CEDARBURG — As friends and family members gathered in Cedarburg on Nov. 4 to celebrate Ruth Holman, it wasn’t just to commemorate the Lasata Senior Living resident’s 100th birthday.
It was also an opportunity to recognize and honor a woman who was a pioneer in so many ways — as a member of the United States Marine Corps and as a dedicated single mom.
“Do you recognize this photo?” asked Holman’s son Dan Pierce as he presented his mother with an 8-inch by-10-inch framed print of herself in her Marine Corps Women’s Reserve uniform.
“I must have been about 18 years old,” said Holman, seated in a wheelchair in the West Lounge at the Lasata campus, where she has made her home for the last 12 years. During World War II, Holman was one of roughly 22,000 American women who joined the newly established Marine Corps Women’s Reserve, created in 1942 by President Franklin D. Roosevelt.
The Women Reservists filled a variety of positions — from radio operator to aerial gunnery instructor, cook to stenographer, and everything in between — in order to allow more men to be sent to the front (one of the corps’ recruiting slogans was “Free a Marine to Fight”).
“You have quickly and efficiently taken over scores of different kinds of duties that not long ago were considered strictly masculine assignments; and in doing so, you have freed a large number of well-trained, battle-ready men of the corps for action,” wrote President Roosevelt on to the Women Reservists on the first anniversary of its institution.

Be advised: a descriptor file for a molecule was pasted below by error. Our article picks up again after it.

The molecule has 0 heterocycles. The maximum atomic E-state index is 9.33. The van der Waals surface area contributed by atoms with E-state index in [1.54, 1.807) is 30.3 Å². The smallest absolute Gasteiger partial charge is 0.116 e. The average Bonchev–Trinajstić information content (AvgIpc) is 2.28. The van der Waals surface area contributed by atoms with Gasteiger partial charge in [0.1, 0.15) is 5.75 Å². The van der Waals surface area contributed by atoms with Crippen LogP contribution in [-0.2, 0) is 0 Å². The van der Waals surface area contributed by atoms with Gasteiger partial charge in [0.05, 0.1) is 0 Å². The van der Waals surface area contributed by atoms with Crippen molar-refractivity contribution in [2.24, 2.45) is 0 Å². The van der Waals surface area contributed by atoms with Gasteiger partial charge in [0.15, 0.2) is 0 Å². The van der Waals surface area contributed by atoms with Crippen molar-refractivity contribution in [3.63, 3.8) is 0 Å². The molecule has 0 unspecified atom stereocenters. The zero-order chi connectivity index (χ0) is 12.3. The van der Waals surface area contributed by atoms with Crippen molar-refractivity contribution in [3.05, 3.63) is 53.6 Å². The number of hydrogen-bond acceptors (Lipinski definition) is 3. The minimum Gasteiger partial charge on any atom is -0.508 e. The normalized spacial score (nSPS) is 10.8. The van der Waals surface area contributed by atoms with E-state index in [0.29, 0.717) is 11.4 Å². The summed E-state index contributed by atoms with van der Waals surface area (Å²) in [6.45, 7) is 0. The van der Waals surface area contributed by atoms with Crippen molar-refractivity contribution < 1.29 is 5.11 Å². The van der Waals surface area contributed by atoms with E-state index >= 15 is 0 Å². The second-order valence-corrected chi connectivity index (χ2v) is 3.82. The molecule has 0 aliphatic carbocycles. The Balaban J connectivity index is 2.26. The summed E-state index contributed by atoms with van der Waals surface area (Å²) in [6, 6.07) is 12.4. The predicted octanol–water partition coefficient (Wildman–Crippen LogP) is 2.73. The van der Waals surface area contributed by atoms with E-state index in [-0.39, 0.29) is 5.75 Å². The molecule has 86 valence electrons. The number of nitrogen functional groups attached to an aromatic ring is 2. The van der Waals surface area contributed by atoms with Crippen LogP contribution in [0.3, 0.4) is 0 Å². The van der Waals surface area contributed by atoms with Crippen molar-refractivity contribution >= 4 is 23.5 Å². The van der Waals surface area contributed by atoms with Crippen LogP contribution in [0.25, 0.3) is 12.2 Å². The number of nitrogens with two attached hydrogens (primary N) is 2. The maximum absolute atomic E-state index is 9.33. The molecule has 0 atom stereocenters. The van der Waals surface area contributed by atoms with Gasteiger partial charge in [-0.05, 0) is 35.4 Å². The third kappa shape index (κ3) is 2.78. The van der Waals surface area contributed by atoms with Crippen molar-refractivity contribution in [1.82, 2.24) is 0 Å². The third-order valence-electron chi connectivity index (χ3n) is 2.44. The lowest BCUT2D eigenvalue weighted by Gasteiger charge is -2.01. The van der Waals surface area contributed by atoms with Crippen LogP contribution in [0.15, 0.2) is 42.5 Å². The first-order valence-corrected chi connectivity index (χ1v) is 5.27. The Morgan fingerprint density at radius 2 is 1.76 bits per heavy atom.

And anyone who knows Ruth Holman knows she would have fit right in with the hardworking Marines.
“My mom’s a very strong woman,” said Pierce, who planned the Nov. 4 celebration. “I come from a family of strong women.”
Holman was born and raised in Old North Milwaukee, an area largely settled by German immigrants, and attended Custer High School. In 1944 she enlisted in the Marines, and served mainly in administration. She was discharged with the rank of Corporal two years later.
Holman married a fellow Marine, whom she had met while stationed in Bremerton, Wash. after the war ended; they married and had three children, but the marriage did not last.
“She pioneered the single mom thing,” said Pierce. “She worked when we were kids, and we made do. She encouraged us, she helped us and made sure we knew how to learn. She was very devoted to us.”
Holman worked at the Ozaukee County Courthouse for many years in the management and budget division, and later in the mental health services area. She was proud of her military service, and wrote a newsletter for the Women Marines for many years, said Pierce.
She moved to Lasata in 2010, and though her memory and eyesight are failing, “she’s one of their happier and more active people,” Pierce said. “She gets around with her walker and takes part in things. I always ask her, ‘Ma, what’s the secret? How did you get to be 100 years old?’ She always says, ‘Everything in moderation. And I mean everything — don’t deny yourself anything, just do it in moderation.’” Holman’s Nov. 4 birthday celebration was also attended by representatives of the Cedarburg American Legion and the United States Marine Corps. They sang the Marine Hymn in its entirety, and Holman smiled and mouthed along with the words.
“It was a beautiful thing to see,” Pierce said.